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In a message dated 12/8/96 7:20, skot soil at slip.net wrote:
> Without receiving much support from the manufacturers we've managed to
> develop a variety of approaches to flex file management and generation
> none of which I'm completely pleased with. <deletia>
> Replying to me directly or throwing it out to be devoured
> by the group would be appreciated.
Let me take the risk.
> We're equiped with Bosch Quadras, Evertz 4025 / 5150, Evertz Keylogger
> software and a Beta series ASTEC.
As far as Keycode timing accuracy is concerned, our experience shows
that Bosch Quadras are trickier to handle than Cintels, because
of the dampening roller situated between the keycode reader head
(be it Aaton, CP or Evertz) and the scanning gate. This spring
loaded roller induces a variable length - hence variable delay - between
the actually read keycode and the scanned film image. No electronic means
can compensate this erratic mechanical delay.
If film tension - insured by the winding torque motors - varies during
transfer, the damping roller changes position, and your initial
phase and delay settings are no longer valid: you end up
with a timing error of one (35mm) to two frames (16mm).
(This never happens on a Cintel because whatever the film tension,
the distance between the Keycode reader and the gate is constant).
That is why we kept telling telecine engineers (KL manual section k.3.2)
to block the FDL 60/90/Quadra 'elastic' roller; but they
were reluctant to do it, fearing to introduce steadiness
problems: "Why did BTS put this roller in if it is of no use?"
Recently we had a Keylink installed on the most recent SPIRIT and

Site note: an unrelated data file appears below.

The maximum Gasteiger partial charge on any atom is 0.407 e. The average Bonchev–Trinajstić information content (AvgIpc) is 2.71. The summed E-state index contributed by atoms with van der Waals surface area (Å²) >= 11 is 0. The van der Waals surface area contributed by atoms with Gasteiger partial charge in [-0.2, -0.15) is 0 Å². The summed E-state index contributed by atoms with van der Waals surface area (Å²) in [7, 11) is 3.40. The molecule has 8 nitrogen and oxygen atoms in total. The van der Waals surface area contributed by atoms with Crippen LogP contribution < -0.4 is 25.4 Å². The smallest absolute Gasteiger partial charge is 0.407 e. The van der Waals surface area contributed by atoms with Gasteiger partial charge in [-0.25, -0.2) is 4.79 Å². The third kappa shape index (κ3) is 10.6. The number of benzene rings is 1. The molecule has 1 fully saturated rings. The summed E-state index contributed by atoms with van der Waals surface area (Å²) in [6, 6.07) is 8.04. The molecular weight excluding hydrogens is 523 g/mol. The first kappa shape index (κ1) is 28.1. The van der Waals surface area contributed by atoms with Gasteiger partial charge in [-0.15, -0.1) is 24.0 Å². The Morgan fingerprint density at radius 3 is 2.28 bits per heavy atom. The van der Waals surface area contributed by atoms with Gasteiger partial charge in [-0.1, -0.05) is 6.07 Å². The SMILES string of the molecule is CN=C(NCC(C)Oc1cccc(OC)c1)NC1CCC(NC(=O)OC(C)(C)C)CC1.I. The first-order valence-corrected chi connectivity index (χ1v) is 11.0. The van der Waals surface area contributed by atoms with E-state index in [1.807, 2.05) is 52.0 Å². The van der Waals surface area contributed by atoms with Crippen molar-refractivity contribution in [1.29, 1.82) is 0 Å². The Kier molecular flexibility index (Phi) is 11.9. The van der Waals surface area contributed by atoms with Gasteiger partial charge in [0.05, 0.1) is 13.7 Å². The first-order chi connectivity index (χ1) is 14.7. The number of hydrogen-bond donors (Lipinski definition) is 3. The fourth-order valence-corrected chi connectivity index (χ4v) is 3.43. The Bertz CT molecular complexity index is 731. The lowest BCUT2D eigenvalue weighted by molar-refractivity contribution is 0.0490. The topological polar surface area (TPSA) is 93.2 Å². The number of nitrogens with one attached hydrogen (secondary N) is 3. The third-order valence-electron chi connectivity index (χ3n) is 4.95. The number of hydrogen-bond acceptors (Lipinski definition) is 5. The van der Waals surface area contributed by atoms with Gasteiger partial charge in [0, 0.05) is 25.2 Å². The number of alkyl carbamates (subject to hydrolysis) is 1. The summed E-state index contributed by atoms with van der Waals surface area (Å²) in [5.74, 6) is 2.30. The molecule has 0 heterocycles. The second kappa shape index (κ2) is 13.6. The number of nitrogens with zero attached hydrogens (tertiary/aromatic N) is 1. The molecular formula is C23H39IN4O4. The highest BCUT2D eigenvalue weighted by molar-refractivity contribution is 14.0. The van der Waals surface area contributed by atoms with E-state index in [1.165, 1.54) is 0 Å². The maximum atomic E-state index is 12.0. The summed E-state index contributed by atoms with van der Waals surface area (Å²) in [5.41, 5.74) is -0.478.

discovered a BTS-made blocking/unblocking device underneath the
damping roller! We thus got confirmation of our say:
the film path of all BTS machines (Spirit included) was set mid 80s at
a time FDL60s were mainly used for release-print transfers; since splices
generate bumps that show on master tapes as vertical jumps, the use of a
damper was necessary - Keycode didn't exist anyway.
Negative transfer is another story; nobody cares about splice
bumps (if any*) because they occur at the roll head, unusable anyway.
And since absolute Keycode accuracy is becoming a must for the transfer
of dailies, the blocked damper had to come in.
BTS engineers are 100% positive: blocking the damper DOES NOT jeopardize
the Spirit steadiness. What is good for the Spirit at 1000+ lines should
be good at 525. BTS will make this blocking device available for
FDLs & Quadras too.
> Thanks and remember to blink when your shift is over.
My shift has been a bit longwinded but I hope it will help you finish
* the 'Hammann Guillotine Splicer' now totally eliminates physical splice
Jean-Pierre Beauviala jpb at aaton.com www.aaton.com